“I’ve learned that we may be proven in our defining moments, but we are made in our quiet ones.”

    Jesus,himself, had “quiet ones” before the REALLY work began.

  4. April says:

    You drank orange juice concentrate straight out of the can? Oh, the very thought of it!

    This was another amazing post, Billy! I love how you, in your own way, encourage us to dig deep inside ourselves to find purpose and meaning in the “little things”. Blessings over time, rather than in one lump sum, does make life a lot sweeter!

  5. katdish says:

    It’s all in the mix, huh? Great analogy.

  6. Anne L.B. says:

    Okay if I apply another brilliant Billy bit another way?

    God seems to have put in me a personality that’s pure concentrate. On good days people call me “energetic” or “intense.” On bad days people who love me call me “overbearing.” (I’ll refrain from mentioning what others think of me.)

    If I want to be sweet, I need a whole lot of Living Waters in my life. Without the Holy Spirit I prove too hard to swallow every time.

  7. Helen says:

    True. It would be overwhelming to experience that high all the time….and we’d never learn to appreciate it.

  8. Annie K says:

    Not sure I could handle endless defining moments in my life, and I’m sure God knows this.

    For me, I seem to always be looking for the adventure (it’s that gypsy in my blood) but God wants me to seek out adventure in my heart. Between him and me. Not life and me.

    Oh, and the OJ from concentrate, that brought back guuuhd memories. Great story Billy!

  9. Lianne says:

    Fantastic.

    You are absolutely right about this. Life is filled with just enough bitter and sweet moments to balance the gaps in between. If all the experiences in our lives were sweet, I don’t think we’d appreciate them so much.

    I can only imagine how painful snarfing orange juice concentrate was. I am hurting just thinking about it.

  10. sherri says:

    This is great stuff.

    SO true, Billy.
    I’ll think of this everytime I make my juice. Thank you.

  11. Chatty Kelly says:

    Your writing is so powerful! I just love this post. (Never mind that I prefer fresh squeezed).

    My life oft seems watery too, but those bits of concentrate that get added…mmm, mmm, good.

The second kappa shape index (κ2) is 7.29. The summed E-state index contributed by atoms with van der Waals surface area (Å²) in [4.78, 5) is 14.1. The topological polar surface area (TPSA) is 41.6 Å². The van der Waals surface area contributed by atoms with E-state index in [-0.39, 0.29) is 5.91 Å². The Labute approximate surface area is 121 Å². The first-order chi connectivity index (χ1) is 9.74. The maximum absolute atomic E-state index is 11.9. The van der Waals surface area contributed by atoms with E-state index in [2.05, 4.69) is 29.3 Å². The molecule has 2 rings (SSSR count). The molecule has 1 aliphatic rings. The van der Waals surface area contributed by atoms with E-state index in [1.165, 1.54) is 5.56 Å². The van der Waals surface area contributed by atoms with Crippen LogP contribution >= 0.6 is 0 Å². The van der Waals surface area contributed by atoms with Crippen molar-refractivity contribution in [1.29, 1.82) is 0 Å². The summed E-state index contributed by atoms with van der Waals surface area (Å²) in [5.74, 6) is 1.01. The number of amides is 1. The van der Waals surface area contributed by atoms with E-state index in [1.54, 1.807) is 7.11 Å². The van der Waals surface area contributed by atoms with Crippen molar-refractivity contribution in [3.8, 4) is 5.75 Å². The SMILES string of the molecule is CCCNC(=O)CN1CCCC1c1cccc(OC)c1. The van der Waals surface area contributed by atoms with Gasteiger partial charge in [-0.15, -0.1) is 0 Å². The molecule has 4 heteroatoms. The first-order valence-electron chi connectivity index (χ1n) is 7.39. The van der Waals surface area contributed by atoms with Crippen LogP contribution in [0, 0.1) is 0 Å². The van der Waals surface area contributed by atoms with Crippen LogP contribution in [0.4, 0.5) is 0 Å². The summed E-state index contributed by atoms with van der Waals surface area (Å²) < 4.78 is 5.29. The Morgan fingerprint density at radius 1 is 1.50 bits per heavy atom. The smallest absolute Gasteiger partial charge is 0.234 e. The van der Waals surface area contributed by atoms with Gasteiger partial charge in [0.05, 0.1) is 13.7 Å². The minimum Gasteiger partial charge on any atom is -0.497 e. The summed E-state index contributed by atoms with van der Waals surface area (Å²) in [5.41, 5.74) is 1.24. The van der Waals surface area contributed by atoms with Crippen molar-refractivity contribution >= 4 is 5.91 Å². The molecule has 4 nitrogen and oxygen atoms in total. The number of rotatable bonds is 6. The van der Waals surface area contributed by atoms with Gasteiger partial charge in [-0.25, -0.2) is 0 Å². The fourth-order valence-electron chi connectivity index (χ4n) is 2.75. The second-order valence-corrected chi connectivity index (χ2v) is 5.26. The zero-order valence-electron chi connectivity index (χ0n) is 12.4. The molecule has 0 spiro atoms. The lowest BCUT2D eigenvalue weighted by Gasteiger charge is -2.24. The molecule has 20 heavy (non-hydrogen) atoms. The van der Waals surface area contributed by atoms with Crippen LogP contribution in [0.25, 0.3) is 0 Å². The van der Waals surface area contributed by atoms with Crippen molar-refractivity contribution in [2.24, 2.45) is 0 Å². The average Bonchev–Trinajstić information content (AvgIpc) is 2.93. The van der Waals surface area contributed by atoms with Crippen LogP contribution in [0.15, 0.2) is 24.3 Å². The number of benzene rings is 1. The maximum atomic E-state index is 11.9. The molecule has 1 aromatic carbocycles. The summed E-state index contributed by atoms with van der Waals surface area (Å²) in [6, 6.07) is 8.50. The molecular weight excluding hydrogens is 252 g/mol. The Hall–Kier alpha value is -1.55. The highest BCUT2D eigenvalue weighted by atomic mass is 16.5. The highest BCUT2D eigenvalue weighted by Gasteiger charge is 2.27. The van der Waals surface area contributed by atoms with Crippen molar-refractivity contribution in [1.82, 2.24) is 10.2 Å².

12. Seeking Grace on the Narrow Path says:

    Again my friend your analogies amaze me. Praying for you. Do not give up . . . God is using your writing more than you know. Thank you for blessing my heart today.
    Your sister in Christ,
    Bren

  13. lynnrush says:

    Wow, faith compared to juice concentrate: “…gives our greatest blessings to us over time rather than all at once”

    But it’s so true, Billy.

    And I whine when I have to “wait” for things. You know? IT’s just God spreading things out, right?

    Nice post, my friend.

  14. The Things We Carried says:

    Fabulous! I love the way you did this. Thought provoking. I love orange juice, always had it in the house growing up and totally relate to the picture you have drawn so cleverly.
    (You reminded me of my oldest sons when you drank the juice. I had to laugh! It made me miss them being home all over again, as I often do.)

  15. casey says:

    This is a beautiful object lesson. I think I’ll share this with my kids in our morning devotions tomorrow.

  16. Luke says:

    That is very good. Very good.

    ~Luke

  17. Joanne Sher says:

    Billy. This is exceptional(as usual). I am going to remember this analogy for a VERY long time. And I may have to start buying OJ concentrate more often (though I am CONVINCED the non-concentrate DOES taste better!).

  18. jasonS says:

    Love it as always. If we see clearly, so many of those “big” moments came because of the stillness of the other moments. It all flows together…

  19. Julie says:

    Billy, I loved this one too… you know I just love them all. I love the simplicity of the truths woven into your everyday stories… I am a kindred heart…

    I loved the part that talked about the waiting and how we are made in our quiet ones.

    I’ve seen it… it’s true. I’ve been in the “quiet moments” for several years now and what I have learned in the midst of them is that they have their purpose… for in the stillness God becomes God in us.

    I have gotten to know that verse, “Be still and know that I am God”…well during this time… I now understand it. A verse I once feared, has become one of my favorites, as in the stillness I have found God, deeply planted in ME.

    Thanks for this beautiful analogy!

  20. Tracy says:

    Amen and Amen!

  21. christy rose says: